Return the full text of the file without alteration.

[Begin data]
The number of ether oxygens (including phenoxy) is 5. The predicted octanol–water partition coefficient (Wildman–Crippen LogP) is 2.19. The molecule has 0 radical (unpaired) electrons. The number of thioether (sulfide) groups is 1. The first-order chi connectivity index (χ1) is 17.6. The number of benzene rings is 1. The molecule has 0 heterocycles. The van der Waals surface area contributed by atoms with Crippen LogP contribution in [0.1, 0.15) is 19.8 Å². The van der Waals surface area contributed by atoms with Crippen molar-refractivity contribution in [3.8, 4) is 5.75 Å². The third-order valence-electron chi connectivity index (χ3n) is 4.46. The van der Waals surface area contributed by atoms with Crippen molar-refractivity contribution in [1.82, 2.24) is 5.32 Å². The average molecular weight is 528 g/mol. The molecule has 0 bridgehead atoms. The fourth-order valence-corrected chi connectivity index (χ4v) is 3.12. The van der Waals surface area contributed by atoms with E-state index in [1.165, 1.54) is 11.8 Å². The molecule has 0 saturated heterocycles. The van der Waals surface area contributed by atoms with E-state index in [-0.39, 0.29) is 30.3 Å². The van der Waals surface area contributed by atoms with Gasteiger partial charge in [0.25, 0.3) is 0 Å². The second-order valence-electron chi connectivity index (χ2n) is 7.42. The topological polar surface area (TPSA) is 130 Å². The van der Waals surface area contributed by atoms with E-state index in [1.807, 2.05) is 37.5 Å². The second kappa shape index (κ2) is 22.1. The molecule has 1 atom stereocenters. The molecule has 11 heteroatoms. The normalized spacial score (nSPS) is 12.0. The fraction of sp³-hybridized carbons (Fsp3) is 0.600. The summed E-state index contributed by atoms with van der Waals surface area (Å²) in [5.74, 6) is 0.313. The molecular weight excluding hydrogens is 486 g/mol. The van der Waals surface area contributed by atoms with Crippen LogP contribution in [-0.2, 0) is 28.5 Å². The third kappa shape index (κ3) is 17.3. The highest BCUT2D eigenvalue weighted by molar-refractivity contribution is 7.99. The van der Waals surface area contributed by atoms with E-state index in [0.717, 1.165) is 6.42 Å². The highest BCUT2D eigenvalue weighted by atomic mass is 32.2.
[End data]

The number of ether oxygens (including phenoxy) is 5. The predicted octanol–water partition coefficient (Wildman–Crippen LogP) is 2.19. The molecule has 0 radical (unpaired) electrons. The number of thioether (sulfide) groups is 1. The first-order chi connectivity index (χ1) is 17.6. The number of benzene rings is 1. The molecule has 0 heterocycles. The van der Waals surface area contributed by atoms with Crippen LogP contribution in [0.1, 0.15) is 19.8 Å². The van der Waals surface area contributed by atoms with Crippen molar-refractivity contribution in [3.8, 4) is 5.75 Å². The third-order valence-electron chi connectivity index (χ3n) is 4.46. The van der Waals surface area contributed by atoms with Crippen molar-refractivity contribution in [1.82, 2.24) is 5.32 Å². The average molecular weight is 528 g/mol. The molecule has 0 bridgehead atoms. The fourth-order valence-corrected chi connectivity index (χ4v) is 3.12. The van der Waals surface area contributed by atoms with E-state index in [1.165, 1.54) is 11.8 Å². The molecule has 0 saturated heterocycles. The van der Waals surface area contributed by atoms with E-state index in [-0.39, 0.29) is 30.3 Å². The van der Waals surface area contributed by atoms with Gasteiger partial charge in [0.25, 0.3) is 0 Å². The second-order valence-electron chi connectivity index (χ2n) is 7.42. The topological polar surface area (TPSA) is 130 Å². The van der Waals surface area contributed by atoms with E-state index in [1.807, 2.05) is 37.5 Å². The second kappa shape index (κ2) is 22.1. The molecule has 1 atom stereocenters. The molecule has 11 heteroatoms. The normalized spacial score (nSPS) is 12.0. The fraction of sp³-hybridized carbons (Fsp3) is 0.600. The summed E-state index contributed by atoms with van der Waals surface area (Å²) in [5.74, 6) is 0.313. The molecular weight excluding hydrogens is 486 g/mol. The van der Waals surface area contributed by atoms with Crippen LogP contribution in [-0.2, 0) is 28.5 Å². The third kappa shape index (κ3) is 17.3. The highest BCUT2D eigenvalue weighted by molar-refractivity contribution is 7.99. The van der Waals surface area contributed by atoms with E-state index in [0.717, 1.165) is 6.42 Å². The highest BCUT2D eigenvalue weighted by atomic mass is 32.2.